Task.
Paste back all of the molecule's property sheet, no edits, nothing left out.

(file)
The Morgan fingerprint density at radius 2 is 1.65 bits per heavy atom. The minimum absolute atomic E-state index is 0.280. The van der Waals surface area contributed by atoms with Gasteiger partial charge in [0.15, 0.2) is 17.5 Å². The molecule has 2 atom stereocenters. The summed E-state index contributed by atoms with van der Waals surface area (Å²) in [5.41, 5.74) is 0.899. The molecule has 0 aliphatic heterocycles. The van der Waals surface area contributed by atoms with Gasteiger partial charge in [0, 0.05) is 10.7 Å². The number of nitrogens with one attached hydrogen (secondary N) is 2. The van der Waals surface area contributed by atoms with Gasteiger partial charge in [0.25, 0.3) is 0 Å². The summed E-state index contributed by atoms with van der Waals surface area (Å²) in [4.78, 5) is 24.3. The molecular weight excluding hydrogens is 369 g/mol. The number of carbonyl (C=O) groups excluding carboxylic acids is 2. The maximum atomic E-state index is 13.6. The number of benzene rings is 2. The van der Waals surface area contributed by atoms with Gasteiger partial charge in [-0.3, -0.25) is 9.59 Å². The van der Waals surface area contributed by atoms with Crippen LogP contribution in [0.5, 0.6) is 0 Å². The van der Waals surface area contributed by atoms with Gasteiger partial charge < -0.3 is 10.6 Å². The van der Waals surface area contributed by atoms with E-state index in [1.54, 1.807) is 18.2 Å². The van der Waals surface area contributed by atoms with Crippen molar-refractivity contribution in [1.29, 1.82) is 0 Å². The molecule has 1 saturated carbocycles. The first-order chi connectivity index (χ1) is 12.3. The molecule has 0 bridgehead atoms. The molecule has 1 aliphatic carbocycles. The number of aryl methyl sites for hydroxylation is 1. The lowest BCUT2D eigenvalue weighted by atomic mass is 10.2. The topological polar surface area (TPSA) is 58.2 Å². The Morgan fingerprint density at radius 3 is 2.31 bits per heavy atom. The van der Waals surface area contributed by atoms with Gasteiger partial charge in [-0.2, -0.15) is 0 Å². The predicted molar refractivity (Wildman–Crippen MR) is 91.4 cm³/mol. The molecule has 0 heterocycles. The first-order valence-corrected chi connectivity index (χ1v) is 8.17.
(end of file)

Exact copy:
The Morgan fingerprint density at radius 2 is 1.65 bits per heavy atom. The minimum absolute atomic E-state index is 0.280. The van der Waals surface area contributed by atoms with Gasteiger partial charge in [0.15, 0.2) is 17.5 Å². The molecule has 2 atom stereocenters. The summed E-state index contributed by atoms with van der Waals surface area (Å²) in [5.41, 5.74) is 0.899. The molecule has 0 aliphatic heterocycles. The van der Waals surface area contributed by atoms with Gasteiger partial charge in [0, 0.05) is 10.7 Å². The number of nitrogens with one attached hydrogen (secondary N) is 2. The van der Waals surface area contributed by atoms with Gasteiger partial charge in [0.25, 0.3) is 0 Å². The summed E-state index contributed by atoms with van der Waals surface area (Å²) in [4.78, 5) is 24.3. The molecular weight excluding hydrogens is 369 g/mol. The number of carbonyl (C=O) groups excluding carboxylic acids is 2. The maximum atomic E-state index is 13.6. The number of benzene rings is 2. The van der Waals surface area contributed by atoms with Gasteiger partial charge in [-0.3, -0.25) is 9.59 Å². The van der Waals surface area contributed by atoms with Crippen LogP contribution in [0.5, 0.6) is 0 Å². The van der Waals surface area contributed by atoms with Gasteiger partial charge < -0.3 is 10.6 Å². The van der Waals surface area contributed by atoms with E-state index in [1.54, 1.807) is 18.2 Å². The van der Waals surface area contributed by atoms with Crippen molar-refractivity contribution in [1.29, 1.82) is 0 Å². The molecule has 1 saturated carbocycles. The first-order chi connectivity index (χ1) is 12.3. The molecule has 0 bridgehead atoms. The molecule has 1 aliphatic carbocycles. The number of aryl methyl sites for hydroxylation is 1. The lowest BCUT2D eigenvalue weighted by atomic mass is 10.2. The topological polar surface area (TPSA) is 58.2 Å². The Morgan fingerprint density at radius 3 is 2.31 bits per heavy atom. The van der Waals surface area contributed by atoms with Gasteiger partial charge in [-0.2, -0.15) is 0 Å². The predicted molar refractivity (Wildman–Crippen MR) is 91.4 cm³/mol. The molecule has 0 heterocycles. The first-order valence-corrected chi connectivity index (χ1v) is 8.17.